Monday, August 8, 2011

#8: Mathilda by Mary Shelley

by Mary Shelley
-born in England, 1797
-144 Pages
-more about Shelley (via Goodreads)

Authorial Tidbits: (via Melville House)
- Mary Shelley was the daughter of two of the era's most radical writers: William Godwin, the anarchist utopian, and the feminist Mary Wollstonecraft.
- At 17, she ran away with [married] poet Percy Bysshe Shelley, whom she married 2 years later when his wife committed suicide.
- Frankenstein was written in response to a challenge (between her, her husband, and Lord Byron) to write a horror story.
- Her unhappy marriage, additionally tainted by the deaths of 3 out of their 4 children, ended when her husband died in a boating accident 4 years after Frankenstein was published.  She never remarried.

Synopsis: (via Melville House)
With its shocking theme of father-daughter incest, Mary Shelley’s publisher—her father, known for his own subversive books— not only refused to publish Mathilda, he refused to return her only copy of the manuscript, and the work was never published in her lifetime.

His suppression of this passionate novella is perhaps understandable—unlike her first book, Frankenstein, written a year earlier, Mathilda uses fantasy to study a far more personal reality. It tells the story of a young woman whose mother died in her childbirth—just as Shelly’s own mother died after hers—and whose relationship with her bereaved father becomes sexually charged as he conflates her with his lost wife, while she becomes involved with a handsome poet. Yet, despite characters clearly based on herself, her father, and her husband, the narrator’s emotional and relentlessly self-examining voice lifts the story beyond autobiographical resonance into something more transcendent: a driven tale of a brave woman’s search for love, atonement, and redemption.

It took more than a century before the manuscript Mary Shelley gave her father was rediscovered. It is published here as a stand-alone volume for the first time.

My Impressions:
Wow.  This novella was much more about the internal angst and much more character driven than I was expecting.  What a great surprise.  The writing was captivating--really, just beautiful--from the very beginning.  At the onset, before the main character even goes into her tragic history, the language is fabulous (with fun punctuation too):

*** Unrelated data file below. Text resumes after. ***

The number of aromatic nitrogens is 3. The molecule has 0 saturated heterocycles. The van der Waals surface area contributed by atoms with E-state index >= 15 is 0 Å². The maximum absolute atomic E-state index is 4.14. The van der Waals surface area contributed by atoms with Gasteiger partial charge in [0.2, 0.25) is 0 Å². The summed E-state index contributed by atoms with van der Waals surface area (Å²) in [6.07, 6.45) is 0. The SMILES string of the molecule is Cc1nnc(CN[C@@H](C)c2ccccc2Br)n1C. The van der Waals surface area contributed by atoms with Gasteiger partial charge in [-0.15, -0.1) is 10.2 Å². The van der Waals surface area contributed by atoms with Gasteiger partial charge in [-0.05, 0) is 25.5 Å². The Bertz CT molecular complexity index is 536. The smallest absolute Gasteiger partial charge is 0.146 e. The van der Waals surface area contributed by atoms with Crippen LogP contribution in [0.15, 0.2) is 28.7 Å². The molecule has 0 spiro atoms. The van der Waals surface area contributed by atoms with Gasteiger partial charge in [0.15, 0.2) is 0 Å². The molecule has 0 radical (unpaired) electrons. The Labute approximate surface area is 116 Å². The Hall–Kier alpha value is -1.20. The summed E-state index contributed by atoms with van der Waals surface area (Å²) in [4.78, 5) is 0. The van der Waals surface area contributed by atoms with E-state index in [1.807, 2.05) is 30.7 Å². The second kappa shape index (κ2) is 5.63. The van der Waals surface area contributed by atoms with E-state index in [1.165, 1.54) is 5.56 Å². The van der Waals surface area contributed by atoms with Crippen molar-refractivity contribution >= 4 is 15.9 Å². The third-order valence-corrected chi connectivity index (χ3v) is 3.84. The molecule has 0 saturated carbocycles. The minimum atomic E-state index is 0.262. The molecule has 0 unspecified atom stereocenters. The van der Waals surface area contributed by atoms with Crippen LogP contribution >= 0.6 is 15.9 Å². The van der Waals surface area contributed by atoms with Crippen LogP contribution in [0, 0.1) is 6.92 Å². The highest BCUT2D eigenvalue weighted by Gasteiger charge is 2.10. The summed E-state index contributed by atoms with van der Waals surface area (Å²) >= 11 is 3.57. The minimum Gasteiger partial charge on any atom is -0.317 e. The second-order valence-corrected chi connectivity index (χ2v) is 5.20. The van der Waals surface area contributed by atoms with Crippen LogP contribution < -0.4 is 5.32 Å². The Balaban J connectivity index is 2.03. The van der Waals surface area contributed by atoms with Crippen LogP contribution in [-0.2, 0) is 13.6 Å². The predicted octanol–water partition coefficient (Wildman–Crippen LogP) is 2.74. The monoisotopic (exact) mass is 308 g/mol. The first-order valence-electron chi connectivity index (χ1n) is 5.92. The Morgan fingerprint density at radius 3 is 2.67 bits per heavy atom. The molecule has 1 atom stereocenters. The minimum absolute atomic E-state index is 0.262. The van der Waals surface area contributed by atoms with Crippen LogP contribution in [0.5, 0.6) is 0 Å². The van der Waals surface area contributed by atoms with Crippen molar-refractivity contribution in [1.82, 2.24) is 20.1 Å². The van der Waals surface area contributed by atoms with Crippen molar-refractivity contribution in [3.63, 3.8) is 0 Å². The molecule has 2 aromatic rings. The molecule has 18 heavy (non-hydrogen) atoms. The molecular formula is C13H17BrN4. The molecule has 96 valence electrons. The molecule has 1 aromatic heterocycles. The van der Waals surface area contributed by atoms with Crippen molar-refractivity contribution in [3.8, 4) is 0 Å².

I am in a strange state of mind.  I am alone--quite alone--in the world--the blight of misfortune has passed over me and withered me; I know that I am about to die and I feel happy--joyous.--I feel my pulse; it beats fast: I place my thin hand on my cheek; it burns: there is a slight, quick spirit within me which is now emitting its last sparks.
The evocative language made for a suspenseful read at the first, and a personal experience throughout, much in the way Charlotte Bronte's Jane Eyre did at times.  Mary Shelley is an author I want to know more about (anyone want to recommend a good biography?) and you can be sure I'll be reading more of her writing.  This is the kind of book that I can't set down.
It was not like a human loveliness that these gentle smiles went and came; but as a sunbeam on a lake, now light and now obscure, flitting before as you strove to catch them, and fold them forever to your heart.


  1. I'm not familiar with this one, but based on your review, it's one I think I could really sink my teeth into. Thanks for sharing!

  2. Your review is such a relief! I have 2 women authors left and she is one of them.

  3. I've never read Shelley, but this is one for the wish list!

  4. Andi, if you've liked anything by the Brontes, then I think that you'd like this one. Make sure you're in the mood for some of that wind-swept-moor despair. :)

    Heidi, I love your idea of reading the women authors--seems like such a nice selection. The 2 I've read I've really liked.

    JoAnn, I hadn't either...I had no idea that she wrote so beautifully--I'm glad I found out!


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